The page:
Students in Tennessee Tech’s Fashion Merchandising Association spent the first week in April in Los Angeles where they received real world experiences in the field of merchandising and design.
The Merchandising Association helps cultivate students’ experiences of Merchandising and Design through traveling, networking, and events production.
Freshman merchandising and design major from Springfield, Chloe Land said. “It was a good chance to get an inside look at the careers. I loved visiting the California Market Center. There was a lot of energy there.”
The California Market Center is the hub of LA’s fashion and creative communities. The 1.8-million square foot complex has fashion showrooms, creative offices, event venues and businesses catering to downtown LA community, including eateries, specialty shops, fitness studio and more.
“We got to see how markets for buyers were set up and learned how a showroom functions,” Land said.
Career opportunities in merchandising and design include positions in management, merchandise buyer, sales representative, shopper/stylist, fashion coordinator, textile researcher, fashion designer and many others.
This was the first trip with the group for Olivia Gragg, junior fashion merchandising major from Cookeville.
“I really enjoyed visiting the Park Showroom,” she said.
The Park Showroom is a multi-line wholesale agency specializing in men’s and women’s contemporary and streetwear fashion and lifestyle industry.
Gragg spent a year in LA prior to this visit, but this trip gave her a different view of the city.
“I could see myself working at the Park Showroom one day,” she said.
This is the second year Hannah Upole, assistant professor in the school of human ecology where the merchandising and design program is, has taken students in Tech’s FMA on study trips.
“I encourage the students to learn anything and everything,” Upole said. “I always ask them to go into each experience with an open mind and to ask themselves, ‘How could this impact my future in the industry?’ I encourage them to ask as many questions as possible, from internship opportunities to career advice, as these trips provide them with real world knowledge.”
Students are also encouraged to explore the city to learn about the culture and history.
“For many of my students this is their first time visiting a major city so experiences like riding the subway or watching a play provides them with a chance to learn more about the culture in a specific location,” Upole said.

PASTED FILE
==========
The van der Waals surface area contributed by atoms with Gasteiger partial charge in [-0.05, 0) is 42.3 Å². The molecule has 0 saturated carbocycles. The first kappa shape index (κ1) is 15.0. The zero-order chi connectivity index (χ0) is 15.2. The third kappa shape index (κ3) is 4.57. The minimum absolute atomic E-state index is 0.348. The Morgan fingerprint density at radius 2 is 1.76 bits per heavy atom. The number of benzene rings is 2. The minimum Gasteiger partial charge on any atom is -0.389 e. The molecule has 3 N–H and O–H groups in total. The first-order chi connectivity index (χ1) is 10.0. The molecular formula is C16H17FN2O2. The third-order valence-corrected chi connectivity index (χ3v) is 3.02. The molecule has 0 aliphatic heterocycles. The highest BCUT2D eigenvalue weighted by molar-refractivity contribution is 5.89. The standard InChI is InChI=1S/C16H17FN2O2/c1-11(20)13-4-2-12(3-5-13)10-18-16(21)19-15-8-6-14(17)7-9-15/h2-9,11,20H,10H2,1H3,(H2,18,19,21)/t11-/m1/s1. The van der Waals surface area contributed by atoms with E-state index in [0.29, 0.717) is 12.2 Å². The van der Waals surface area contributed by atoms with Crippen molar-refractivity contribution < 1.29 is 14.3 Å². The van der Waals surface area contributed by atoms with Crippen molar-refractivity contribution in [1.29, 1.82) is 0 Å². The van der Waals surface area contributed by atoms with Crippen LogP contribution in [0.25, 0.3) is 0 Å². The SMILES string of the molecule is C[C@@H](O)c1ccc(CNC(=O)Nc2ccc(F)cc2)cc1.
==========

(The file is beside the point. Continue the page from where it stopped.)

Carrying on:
For Jacob Williams, a senior housing and design student from Tullahoma, this trip gave him insight into how his career path and fashion merchandising go hand-in-hand.
“Even though I’m not a fashion merchandising major, I made a lot of connections on this trip,” he said.
The former mechanical engineering major managed to score an internship with an architect while on the trip.
“It’s fascinating to see how fashion merchandising and housing and design go together,” he said.
While in LA, the students toured Warner Bros. studios, a favorite destination for a few of those students.
“It was interesting seeing how they transform many things,” said Victoria Stafford, a senior fashion merchandising major from Nashville.
Next spring, the students will have the opportunity to go international on a two week tour of Italy, France and possibly Amsterdam.
Upole said. “My major goal in planning these trips is to provide the students with unique, personal experiences. I always look for at least two to three designers who can meet with the students individually in their studios so the students have the opportunity to see the entire process of design. I also look for historical experiences, such as meeting with museum curators or costume designers to learn about how the past influences the future of design. I also look for at least one or two cultural experiences, such as watching a Broadway play or visiting an art gallery. These experiences provide a look at the culture of the city we are visiting, allowing them to see how culture and society can influence design.”